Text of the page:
Nationwide, the facility closures also would reduce mail processing equipment by as much as 50 percent, dramatically decrease the nationwide transportation network, slash the work force by as many as 35,000 positions and revise service standards for first-class mail.

Rizzo said that if the feasibility study reveals an opportunity to consolidate Maine’s two mail processing operations in Scarborough, the USPS will hold a public meeting to explain the proposed operational changes and potential impacts on service and to gather public feedback, which will be considered before a final decision is made.

Rizzo said processing consolidation changes would not occur until at least March 2012.

In a telephone interview from her office Thursday evening, Hampden Town Manager Susan Lessard said that if it occurred, the closure of the Hampden plant would hit the region hard, both economically and in terms of quality of life.

While the Hampden facility, located on Meadow Drive, is assessed at more than $12 million, it is tax-exempt, Lessard said.

“The real impact would be in terms of payroll,” she said, estimating the annual payroll for the Hampden facility’s 183 employees in the $7 million range.

“I would hope that the assessment [of mail processing and distribution facilities] is part of a comprehensive view of the Postal Service in its entirety and that this is really a bigger bang for its buck in making itself more efficient and more effective,” she said.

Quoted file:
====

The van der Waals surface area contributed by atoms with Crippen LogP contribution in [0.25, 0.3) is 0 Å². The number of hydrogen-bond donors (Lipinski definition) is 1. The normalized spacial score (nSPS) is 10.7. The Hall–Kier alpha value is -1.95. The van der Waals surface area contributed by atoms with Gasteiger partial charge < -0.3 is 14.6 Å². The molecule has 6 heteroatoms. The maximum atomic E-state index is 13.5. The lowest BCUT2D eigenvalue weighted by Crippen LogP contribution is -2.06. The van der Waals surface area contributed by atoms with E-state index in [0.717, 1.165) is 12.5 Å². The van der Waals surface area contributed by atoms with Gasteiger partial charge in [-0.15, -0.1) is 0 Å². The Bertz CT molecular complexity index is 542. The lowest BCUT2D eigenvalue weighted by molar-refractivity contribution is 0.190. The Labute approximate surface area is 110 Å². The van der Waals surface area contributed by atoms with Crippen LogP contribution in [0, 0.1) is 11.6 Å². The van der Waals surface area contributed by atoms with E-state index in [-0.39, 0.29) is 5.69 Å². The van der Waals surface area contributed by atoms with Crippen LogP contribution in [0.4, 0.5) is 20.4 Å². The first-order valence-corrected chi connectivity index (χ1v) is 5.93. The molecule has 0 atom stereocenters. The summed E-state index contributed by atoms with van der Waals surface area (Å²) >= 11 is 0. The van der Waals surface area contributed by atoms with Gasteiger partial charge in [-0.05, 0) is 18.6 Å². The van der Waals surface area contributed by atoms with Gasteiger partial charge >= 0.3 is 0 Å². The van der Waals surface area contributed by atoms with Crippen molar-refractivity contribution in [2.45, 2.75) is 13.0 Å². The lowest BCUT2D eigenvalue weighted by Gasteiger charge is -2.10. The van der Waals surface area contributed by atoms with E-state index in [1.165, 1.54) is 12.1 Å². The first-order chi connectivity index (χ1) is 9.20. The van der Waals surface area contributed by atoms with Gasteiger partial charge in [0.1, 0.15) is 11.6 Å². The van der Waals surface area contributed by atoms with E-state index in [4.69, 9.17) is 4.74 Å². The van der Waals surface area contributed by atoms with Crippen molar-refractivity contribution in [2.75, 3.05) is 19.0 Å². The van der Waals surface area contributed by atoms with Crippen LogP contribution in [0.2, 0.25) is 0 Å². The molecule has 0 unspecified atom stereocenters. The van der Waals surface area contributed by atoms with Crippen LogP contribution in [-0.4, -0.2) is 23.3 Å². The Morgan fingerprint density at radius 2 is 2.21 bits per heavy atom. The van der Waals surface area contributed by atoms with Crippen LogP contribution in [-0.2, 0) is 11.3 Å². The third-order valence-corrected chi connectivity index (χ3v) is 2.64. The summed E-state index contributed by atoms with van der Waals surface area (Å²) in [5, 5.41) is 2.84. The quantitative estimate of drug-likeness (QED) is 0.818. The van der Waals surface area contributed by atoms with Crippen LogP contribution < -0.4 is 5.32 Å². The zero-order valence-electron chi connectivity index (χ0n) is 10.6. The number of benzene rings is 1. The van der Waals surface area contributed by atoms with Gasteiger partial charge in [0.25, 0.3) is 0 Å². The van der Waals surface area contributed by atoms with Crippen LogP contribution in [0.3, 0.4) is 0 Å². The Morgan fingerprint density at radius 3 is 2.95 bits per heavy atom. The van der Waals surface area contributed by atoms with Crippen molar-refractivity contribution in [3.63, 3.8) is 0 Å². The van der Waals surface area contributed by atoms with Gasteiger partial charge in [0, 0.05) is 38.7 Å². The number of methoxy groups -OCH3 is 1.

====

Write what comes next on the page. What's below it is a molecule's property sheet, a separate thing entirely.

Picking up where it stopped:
“If it comes down to this, I would hope that the [decision-making process] will not be a quick deal and that decisions are not made in a vacuum, without considering the local and regional impacts, and not solely based on the number of people in an area,” she said.

“The idea may be that one facility is enough to serve X number of people but given the size of our state, it’s a geography issue. A one-size-fits-all model won’t work at all,” she said, adding, “Every time we pull services away from the more rural areas, it makes the livability and the likelihood of people staying a little bit less. It makes it more difficult for rural areas to sustain themselves.”

Word of the processing and distribution feasibility study comes less than two months after the USPS announced plans to conduct a similar study of post offices, with the goal of closing about 3,700 branches throughout the country, including 34 in Maine.

The Maine post offices targeted for closure are mostly rural, from St. David and Grand Isle in the north to Paris and North Waterford in the south and in coastal locations, including Matinicus and Cliff Island, according to a Bangor Daily News article published in late July.

Lessard noted that the Hampden plant already has seen some of its workload move south.

In August 2008, the processing of what is known as “standard class flat mail” for ZIP codes that begin with 044, 045, 047 and 049, which had been handled in Hampden for at least a decade, was shifted to the Scarborough site.

At that time, the Hampden facility employed about 200 people, according to published reports.